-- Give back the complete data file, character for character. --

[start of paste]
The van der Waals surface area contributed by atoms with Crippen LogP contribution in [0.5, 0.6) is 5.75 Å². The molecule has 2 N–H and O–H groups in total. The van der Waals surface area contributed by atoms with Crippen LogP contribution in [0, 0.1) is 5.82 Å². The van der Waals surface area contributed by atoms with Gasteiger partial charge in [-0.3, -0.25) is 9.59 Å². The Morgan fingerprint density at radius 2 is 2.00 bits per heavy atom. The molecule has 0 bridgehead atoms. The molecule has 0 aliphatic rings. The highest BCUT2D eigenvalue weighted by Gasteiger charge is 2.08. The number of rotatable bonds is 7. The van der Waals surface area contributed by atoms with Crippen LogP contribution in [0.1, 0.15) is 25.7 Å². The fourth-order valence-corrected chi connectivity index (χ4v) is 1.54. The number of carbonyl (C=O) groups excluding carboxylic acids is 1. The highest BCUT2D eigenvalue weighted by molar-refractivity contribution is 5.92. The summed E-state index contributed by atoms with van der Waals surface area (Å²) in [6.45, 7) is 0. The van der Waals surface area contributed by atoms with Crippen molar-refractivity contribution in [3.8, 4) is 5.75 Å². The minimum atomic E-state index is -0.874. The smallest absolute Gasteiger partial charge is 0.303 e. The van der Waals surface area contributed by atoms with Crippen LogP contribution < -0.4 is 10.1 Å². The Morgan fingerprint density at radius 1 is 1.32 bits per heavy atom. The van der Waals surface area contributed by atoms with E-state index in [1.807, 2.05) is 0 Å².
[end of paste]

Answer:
The van der Waals surface area contributed by atoms with Crippen LogP contribution in [0.5, 0.6) is 5.75 Å². The molecule has 2 N–H and O–H groups in total. The van der Waals surface area contributed by atoms with Crippen LogP contribution in [0, 0.1) is 5.82 Å². The van der Waals surface area contributed by atoms with Gasteiger partial charge in [-0.3, -0.25) is 9.59 Å². The Morgan fingerprint density at radius 2 is 2.00 bits per heavy atom. The molecule has 0 bridgehead atoms. The molecule has 0 aliphatic rings. The highest BCUT2D eigenvalue weighted by Gasteiger charge is 2.08. The number of rotatable bonds is 7. The van der Waals surface area contributed by atoms with Crippen LogP contribution in [0.1, 0.15) is 25.7 Å². The fourth-order valence-corrected chi connectivity index (χ4v) is 1.54. The number of carbonyl (C=O) groups excluding carboxylic acids is 1. The highest BCUT2D eigenvalue weighted by molar-refractivity contribution is 5.92. The summed E-state index contributed by atoms with van der Waals surface area (Å²) in [6.45, 7) is 0. The van der Waals surface area contributed by atoms with Crippen molar-refractivity contribution in [3.8, 4) is 5.75 Å². The minimum atomic E-state index is -0.874. The smallest absolute Gasteiger partial charge is 0.303 e. The van der Waals surface area contributed by atoms with Crippen LogP contribution < -0.4 is 10.1 Å². The Morgan fingerprint density at radius 1 is 1.32 bits per heavy atom. The van der Waals surface area contributed by atoms with E-state index in [1.807, 2.05) is 0 Å².